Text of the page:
Football always is a game of two halves, literally at least, but at the iconic Wembley Stadium it slipped into the figurative. Chelsea defender Gary Cahill headed England in front in the seventh minute, while Harry Kane squeezed a shot under Francis Uzoho to double the Three Lions lead in the first half in a forgettable half for Nigeria.
The Super Eagles produced an improved performance after half time changes in personnel and shape against England. Alex Iwobi tucked away a rebound after Odion Ighalo hit the post from Iwobi’s delicately chipped pass to halve the deficit. The Super Eagles couldn’t rev themselves further to find an equaliser as the game ended in another loss to England at Wembley Stadium. Here are five talking points from the match.
- Iwobi shows Rohr his place is in at the heart of the Super Eagles midfield
For the opening 20 minutes, the Super Eagles’ players looked incapable of holding onto the ball for more than five seconds. Only Iwobi was brave enough to hold the ball at his feet, venture forward to pick a pass and actually complete the pass. The Arsenal man had even more influence in the game after his brief changed. Iwobi filled a more central role and conducted most of the Super Eagles promising attacks with his smart movement with the ball and eye for pass. His chipped pass to Ighalo in two minutes into an invigorated second half showing from the team was an antithesis to the poor passing form the entire team in the first half. Ighalo latched onto the pass before he brilliantly held off Kyle Walker to rattle the post from a difficult angle. Iwobi was quick to prod home the rebound to begin Nigeria’s ascent from their nadir in the first half.
- Missing Joel Obi could have played himself out of the World Cup
Well, we saw him clash heads with Leon Balogun but there was little else from Joel Obi, once lauded as the creative messiah for the Super Eagles. His lack of coordination was stunning, the Torino man looked lost and out of place in the Super Eagles team. His so-so showing the Serbia game, his unimpressive performance against DR Congo and his god-awful play at Wembley have been instructive. Joel Obi is no savior, perhaps he is himself in need of saving. Rohr briskly whisked him off at half time and that might be the clearest indication that the German manager has had enough of his nonperformance; definitely Obi will not be with the team at Russia.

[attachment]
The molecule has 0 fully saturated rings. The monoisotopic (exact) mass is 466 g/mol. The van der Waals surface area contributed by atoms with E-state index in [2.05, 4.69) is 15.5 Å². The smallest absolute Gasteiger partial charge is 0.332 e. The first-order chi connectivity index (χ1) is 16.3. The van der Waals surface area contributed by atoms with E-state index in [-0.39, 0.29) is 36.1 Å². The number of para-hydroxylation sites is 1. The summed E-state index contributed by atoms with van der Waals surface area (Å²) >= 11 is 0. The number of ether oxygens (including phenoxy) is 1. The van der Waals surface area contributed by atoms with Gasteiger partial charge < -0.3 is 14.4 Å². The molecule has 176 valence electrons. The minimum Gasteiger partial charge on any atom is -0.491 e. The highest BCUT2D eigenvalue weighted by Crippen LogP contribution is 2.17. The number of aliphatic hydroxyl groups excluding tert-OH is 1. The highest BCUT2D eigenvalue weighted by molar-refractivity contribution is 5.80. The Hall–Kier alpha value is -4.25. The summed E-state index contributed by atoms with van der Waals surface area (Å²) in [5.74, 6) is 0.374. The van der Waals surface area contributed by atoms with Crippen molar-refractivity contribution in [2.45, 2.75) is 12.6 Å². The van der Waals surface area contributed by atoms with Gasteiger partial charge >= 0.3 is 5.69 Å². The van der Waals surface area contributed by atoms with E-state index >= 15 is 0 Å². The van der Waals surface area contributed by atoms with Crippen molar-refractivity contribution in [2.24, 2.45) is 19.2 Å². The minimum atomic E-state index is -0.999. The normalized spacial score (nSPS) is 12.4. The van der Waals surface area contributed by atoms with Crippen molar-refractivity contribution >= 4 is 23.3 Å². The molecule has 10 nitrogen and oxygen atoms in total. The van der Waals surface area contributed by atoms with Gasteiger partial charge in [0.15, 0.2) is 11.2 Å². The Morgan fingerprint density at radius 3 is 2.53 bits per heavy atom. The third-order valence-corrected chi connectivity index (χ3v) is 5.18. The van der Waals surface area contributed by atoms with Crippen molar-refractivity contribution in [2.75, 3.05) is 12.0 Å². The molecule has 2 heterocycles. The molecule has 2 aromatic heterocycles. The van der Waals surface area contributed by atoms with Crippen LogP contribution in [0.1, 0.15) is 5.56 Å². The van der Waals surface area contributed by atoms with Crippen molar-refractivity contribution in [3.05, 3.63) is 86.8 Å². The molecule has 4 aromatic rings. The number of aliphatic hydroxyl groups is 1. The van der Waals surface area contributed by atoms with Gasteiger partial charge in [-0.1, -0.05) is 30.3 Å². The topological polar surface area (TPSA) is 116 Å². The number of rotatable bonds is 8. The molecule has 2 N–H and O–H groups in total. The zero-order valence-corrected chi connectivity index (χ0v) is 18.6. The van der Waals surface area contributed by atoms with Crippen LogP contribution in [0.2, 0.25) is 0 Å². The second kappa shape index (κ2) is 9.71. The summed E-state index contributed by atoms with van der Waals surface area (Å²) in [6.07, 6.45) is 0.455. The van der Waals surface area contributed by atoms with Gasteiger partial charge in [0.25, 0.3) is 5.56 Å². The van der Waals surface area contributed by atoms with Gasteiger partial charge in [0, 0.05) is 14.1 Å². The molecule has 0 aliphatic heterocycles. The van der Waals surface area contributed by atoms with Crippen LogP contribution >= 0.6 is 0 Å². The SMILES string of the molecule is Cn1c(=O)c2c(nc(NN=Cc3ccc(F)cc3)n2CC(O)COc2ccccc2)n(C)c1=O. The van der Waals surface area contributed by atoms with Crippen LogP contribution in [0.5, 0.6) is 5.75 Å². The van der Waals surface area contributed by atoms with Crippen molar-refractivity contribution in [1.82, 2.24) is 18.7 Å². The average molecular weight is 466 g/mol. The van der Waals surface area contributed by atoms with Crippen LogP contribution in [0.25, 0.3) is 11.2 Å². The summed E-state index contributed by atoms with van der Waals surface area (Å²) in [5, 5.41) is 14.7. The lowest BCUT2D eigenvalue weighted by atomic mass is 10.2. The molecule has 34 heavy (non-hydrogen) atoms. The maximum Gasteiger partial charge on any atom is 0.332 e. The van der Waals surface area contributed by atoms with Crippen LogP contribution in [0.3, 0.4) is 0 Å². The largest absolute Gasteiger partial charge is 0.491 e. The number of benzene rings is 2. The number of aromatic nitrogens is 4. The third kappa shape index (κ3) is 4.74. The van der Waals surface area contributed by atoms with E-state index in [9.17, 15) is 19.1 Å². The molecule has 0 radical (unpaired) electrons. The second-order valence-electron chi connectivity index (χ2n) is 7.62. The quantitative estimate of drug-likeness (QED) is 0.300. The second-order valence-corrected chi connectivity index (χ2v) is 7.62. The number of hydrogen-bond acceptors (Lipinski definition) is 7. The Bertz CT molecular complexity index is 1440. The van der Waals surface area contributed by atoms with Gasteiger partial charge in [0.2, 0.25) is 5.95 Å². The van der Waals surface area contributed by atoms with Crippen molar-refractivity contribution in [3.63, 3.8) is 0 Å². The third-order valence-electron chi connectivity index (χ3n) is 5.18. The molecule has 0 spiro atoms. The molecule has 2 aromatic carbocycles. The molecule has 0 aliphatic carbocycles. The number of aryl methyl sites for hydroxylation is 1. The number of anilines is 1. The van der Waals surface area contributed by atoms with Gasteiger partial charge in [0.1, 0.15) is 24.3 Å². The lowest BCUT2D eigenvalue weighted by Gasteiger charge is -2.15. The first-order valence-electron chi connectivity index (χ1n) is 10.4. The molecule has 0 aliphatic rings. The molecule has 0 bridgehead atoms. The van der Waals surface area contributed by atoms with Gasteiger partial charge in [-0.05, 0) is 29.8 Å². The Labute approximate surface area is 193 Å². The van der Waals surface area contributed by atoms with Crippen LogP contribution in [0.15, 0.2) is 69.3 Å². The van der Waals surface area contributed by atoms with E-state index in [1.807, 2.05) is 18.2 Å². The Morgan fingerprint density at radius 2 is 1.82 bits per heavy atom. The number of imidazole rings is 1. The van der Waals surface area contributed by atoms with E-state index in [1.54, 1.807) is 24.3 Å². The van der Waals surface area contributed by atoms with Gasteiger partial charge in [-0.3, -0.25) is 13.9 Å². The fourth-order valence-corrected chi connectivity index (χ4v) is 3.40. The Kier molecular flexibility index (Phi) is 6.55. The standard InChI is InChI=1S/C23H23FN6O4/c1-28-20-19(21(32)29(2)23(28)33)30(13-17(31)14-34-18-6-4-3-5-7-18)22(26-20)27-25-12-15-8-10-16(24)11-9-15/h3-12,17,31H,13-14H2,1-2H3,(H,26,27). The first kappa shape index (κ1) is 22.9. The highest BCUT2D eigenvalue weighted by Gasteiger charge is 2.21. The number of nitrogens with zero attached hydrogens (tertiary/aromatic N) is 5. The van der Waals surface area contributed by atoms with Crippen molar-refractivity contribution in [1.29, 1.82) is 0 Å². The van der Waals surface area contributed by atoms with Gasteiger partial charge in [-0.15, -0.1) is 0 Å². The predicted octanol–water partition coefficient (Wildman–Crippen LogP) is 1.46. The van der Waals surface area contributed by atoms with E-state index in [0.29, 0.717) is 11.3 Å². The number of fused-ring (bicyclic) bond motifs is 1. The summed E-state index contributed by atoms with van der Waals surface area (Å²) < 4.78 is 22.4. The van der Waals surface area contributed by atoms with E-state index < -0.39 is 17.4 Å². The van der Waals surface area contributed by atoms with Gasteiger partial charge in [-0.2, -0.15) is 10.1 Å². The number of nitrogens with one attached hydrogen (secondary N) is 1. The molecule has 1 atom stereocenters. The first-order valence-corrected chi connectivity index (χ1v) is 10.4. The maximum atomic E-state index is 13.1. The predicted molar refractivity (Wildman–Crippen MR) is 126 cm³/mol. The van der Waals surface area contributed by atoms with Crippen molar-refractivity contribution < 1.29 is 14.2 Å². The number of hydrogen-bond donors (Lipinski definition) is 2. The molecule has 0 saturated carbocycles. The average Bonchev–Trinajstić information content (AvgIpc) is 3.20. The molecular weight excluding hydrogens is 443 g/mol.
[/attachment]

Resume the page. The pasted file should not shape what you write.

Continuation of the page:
- Onazi’s deplorable performance raises perennial question about his inclusion
Out with the knives and pitchforks again, fans were quick to berate Onazi for his mindless, uncoordinated and depressingly repellant performance. He was the chief destructor: passing moves broke at his feet and he was largely inept even in the basics, his poor pass led to Harry Kane’s goal, though Francis Uzoho was also complicit. He failed in what he mostly is excellent at, his unique selling point: snuffing out the ball with his energy and tackling. It was a game to forget for Onazi, but not for the fans, who again raised the age old question, ‘Why is Onazi anywhere near the starting lineup?’
- Ebuehi’s balanced showing could trump Shehu’s conservatism
Ebuehi continues to be on the rise, mounting enough pressure to put him in the starting lineup conversation. It was even more revealing in the game when he excelled where his rival Shehu Abdullahi failed. It was more evident who was the natural right back; Shehu left Ashley Young acres of space on the right in the first half while Ebuehi defended astutely and offered width in attack. Though it could be argued that Ebuehi benefitted from a stronger second half performance from the Super Eagles as well as a change in shape that countered the English side but Shehu has always been the more measured, conservative defender that offers little in attack. Perhaps, Rohr could shuffle both of them depending on the opposition.
- Ogu’s quality is worth an inclusion in the starting line up
Ogu was majestic in all his glory, masterfully and calmly shifting the ball from his centre-back role into the midfield. Yes, you read right centre-back. Rohr brought on Ogu to play as the third centre back in a raft of reactionary changes in the second half. The Hapoel Be’er Sheva midfielder fit in perfectly and exuded an aura that is needed in the starting lineup of the Super Eagles. Ogu has been marginalized by Rohr barely getting a footing in the side but a meld of Onazi’s poor performance, Wilfred Ndidi’s injury, Joel Obi’s reprehensible game and Ogu’s good showing should have the coach giving the Israeli League winner more opportunity in the side.
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